A network link typically provides data communication through one or more networks to other data devices. For example, a network link may provide a connection through local network to a host computer or to data equipment operated by an Internet Service Provider (ISP). The ISP in turn provides data communication services through the world wide packet data communication network now commonly referred to as the “Internet”. Local network and Internet both use electrical, electromagnetic or optical signals that carry digital data streams. The signals through the various networks and the signals on network link and through communication interface 518, which carry the digital data to and from computer system 500, are example forms of transmission media.

The computer system 500 can send messages and receive data, including program code, through the network(s), network link and communication interface 518. In the Internet example, a server might transmit a requested code for an application program through the Internet, the ISP, the local network and the communication interface 518.

The received code may be executed by processor 504 as it is received, and/or stored in storage device 510, or other non-volatile storage for later execution.

Each of the processes, methods, and algorithms described in the preceding sections may be embodied in, and fully or partially automated by, code modules executed by one or more computer systems or computer processors comprising computer hardware. The processes and algorithms may be implemented partially or wholly in application-specific circuitry.

The various features and processes described above may be used independently of one another, or may be combined in various ways. All possible combinations and sub-combinations are intended to fall within the scope of this disclosure. In addition, certain method or process blocks may be omitted in some implementations. The methods and processes described herein are also not limited to any particular sequence, and the blocks or states relating thereto can be performed in other sequences that are appropriate. For example, described blocks or states may be performed in an order other than that specifically disclosed, or multiple blocks or states may be combined in a single block or state. The example blocks or states may be performed in serial, in parallel, or in some other manner. Blocks or states may be added to or removed from the disclosed example embodiments. The example systems and components described herein may be configured differently than described. For example, elements may be added to, removed from, or rearranged compared to the disclosed example embodiments.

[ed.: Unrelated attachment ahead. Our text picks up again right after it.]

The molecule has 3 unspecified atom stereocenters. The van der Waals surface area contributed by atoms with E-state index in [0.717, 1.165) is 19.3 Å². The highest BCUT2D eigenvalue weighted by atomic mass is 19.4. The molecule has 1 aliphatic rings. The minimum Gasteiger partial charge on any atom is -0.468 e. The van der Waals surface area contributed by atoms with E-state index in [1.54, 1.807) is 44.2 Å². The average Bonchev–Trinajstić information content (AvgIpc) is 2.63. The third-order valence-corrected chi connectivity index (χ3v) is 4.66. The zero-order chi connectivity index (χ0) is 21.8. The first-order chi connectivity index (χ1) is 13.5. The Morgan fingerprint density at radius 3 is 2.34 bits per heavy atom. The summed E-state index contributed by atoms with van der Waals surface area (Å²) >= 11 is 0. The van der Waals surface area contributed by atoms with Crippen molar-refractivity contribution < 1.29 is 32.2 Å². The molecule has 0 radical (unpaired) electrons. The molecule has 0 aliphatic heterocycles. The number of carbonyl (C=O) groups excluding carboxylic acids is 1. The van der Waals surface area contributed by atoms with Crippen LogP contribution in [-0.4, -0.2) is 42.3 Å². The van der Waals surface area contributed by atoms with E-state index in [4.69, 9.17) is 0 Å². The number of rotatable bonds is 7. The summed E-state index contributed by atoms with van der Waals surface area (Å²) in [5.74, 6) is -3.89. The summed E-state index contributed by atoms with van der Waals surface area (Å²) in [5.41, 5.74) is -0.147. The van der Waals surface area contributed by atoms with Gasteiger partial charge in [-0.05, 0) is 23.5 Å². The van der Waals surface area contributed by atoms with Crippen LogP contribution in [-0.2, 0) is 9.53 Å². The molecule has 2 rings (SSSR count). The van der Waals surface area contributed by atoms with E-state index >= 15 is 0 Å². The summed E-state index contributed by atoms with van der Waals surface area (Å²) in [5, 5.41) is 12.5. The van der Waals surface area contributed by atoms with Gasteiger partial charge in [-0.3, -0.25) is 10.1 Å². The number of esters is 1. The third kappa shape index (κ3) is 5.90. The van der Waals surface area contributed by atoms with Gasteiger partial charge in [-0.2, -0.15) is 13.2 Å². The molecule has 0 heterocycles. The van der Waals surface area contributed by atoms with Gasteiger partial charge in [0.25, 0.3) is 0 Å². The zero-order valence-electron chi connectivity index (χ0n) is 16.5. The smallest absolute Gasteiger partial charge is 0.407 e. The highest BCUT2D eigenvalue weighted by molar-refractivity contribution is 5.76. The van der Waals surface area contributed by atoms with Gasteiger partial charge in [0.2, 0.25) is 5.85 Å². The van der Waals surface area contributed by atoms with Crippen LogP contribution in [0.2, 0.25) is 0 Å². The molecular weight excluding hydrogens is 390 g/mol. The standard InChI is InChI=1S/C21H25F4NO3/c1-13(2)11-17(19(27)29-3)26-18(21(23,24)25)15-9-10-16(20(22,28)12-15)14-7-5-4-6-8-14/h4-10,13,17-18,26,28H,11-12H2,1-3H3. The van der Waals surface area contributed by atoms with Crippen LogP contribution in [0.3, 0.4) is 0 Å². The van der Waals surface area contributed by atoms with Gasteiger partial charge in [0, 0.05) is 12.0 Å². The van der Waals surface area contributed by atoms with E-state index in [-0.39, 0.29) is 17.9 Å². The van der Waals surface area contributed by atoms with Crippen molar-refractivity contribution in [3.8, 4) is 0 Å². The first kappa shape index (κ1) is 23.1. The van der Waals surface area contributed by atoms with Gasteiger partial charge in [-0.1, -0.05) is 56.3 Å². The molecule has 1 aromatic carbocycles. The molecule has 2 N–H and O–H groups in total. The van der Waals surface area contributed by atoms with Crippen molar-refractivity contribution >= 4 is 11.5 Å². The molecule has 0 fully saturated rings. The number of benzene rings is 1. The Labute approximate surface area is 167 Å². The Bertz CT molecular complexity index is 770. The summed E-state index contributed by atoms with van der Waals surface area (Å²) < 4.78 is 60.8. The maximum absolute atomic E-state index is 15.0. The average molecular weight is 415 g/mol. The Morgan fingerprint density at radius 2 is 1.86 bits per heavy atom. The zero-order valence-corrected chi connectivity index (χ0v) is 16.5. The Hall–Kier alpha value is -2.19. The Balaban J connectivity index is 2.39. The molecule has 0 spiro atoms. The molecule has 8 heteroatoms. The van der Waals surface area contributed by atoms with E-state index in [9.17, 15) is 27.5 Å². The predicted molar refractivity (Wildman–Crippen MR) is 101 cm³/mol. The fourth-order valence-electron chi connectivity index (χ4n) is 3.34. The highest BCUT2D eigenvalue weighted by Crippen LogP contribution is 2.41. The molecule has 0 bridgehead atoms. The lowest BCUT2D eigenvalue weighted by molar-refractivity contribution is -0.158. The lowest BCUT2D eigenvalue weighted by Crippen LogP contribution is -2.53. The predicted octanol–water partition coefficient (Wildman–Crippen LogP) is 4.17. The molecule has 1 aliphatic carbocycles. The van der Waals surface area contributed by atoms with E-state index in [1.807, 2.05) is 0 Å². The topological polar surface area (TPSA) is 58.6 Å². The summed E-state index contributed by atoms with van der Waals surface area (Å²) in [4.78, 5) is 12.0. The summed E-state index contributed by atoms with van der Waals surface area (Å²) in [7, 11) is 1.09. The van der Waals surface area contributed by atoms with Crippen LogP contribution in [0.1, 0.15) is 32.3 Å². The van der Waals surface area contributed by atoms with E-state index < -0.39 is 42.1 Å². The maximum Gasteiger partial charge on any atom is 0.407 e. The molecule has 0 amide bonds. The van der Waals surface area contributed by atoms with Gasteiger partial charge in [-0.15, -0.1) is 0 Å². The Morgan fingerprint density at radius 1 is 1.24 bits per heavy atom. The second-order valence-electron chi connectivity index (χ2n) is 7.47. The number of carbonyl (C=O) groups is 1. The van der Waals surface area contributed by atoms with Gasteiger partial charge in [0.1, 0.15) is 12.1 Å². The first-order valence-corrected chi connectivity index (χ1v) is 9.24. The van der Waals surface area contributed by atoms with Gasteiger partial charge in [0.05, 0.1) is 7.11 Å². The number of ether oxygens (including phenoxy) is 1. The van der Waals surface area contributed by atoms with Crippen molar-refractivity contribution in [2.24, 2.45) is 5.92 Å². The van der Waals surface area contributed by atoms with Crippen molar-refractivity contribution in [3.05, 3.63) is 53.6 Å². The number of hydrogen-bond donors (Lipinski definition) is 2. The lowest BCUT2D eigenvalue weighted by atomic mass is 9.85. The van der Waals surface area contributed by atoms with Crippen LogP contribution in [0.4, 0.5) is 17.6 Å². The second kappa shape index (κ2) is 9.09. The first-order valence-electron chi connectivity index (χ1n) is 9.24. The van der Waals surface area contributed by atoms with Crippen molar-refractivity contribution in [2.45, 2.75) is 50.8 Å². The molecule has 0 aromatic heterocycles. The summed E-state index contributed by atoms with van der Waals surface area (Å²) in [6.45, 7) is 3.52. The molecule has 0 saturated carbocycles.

Conditional language, such as, among others, “can,” “could,” “might,” or “may,” unless specifically stated otherwise, or otherwise understood within the context as used, is generally intended to convey that certain embodiments include, while other embodiments do not include, certain features, elements and/or steps. Thus, such conditional language is not generally intended to imply that features, elements and/or steps are in any way required for one or more embodiments or that one or more embodiments necessarily include logic for deciding, with or without user input or prompting, whether these features, elements and/or steps are included or are to be performed in any particular embodiment.

Any process descriptions, elements, or blocks in the flow diagrams described herein and/or depicted in the attached figures should be understood as potentially representing modules, segments, or portions of code which include one or more executable instructions for implementing specific logical functions or steps in the process. Alternate implementations are included within the scope of the embodiments described herein in which elements or functions may be deleted, executed out of order from that shown or discussed, including substantially concurrently or in reverse order, depending on the functionality involved, as would be understood by those skilled in the art.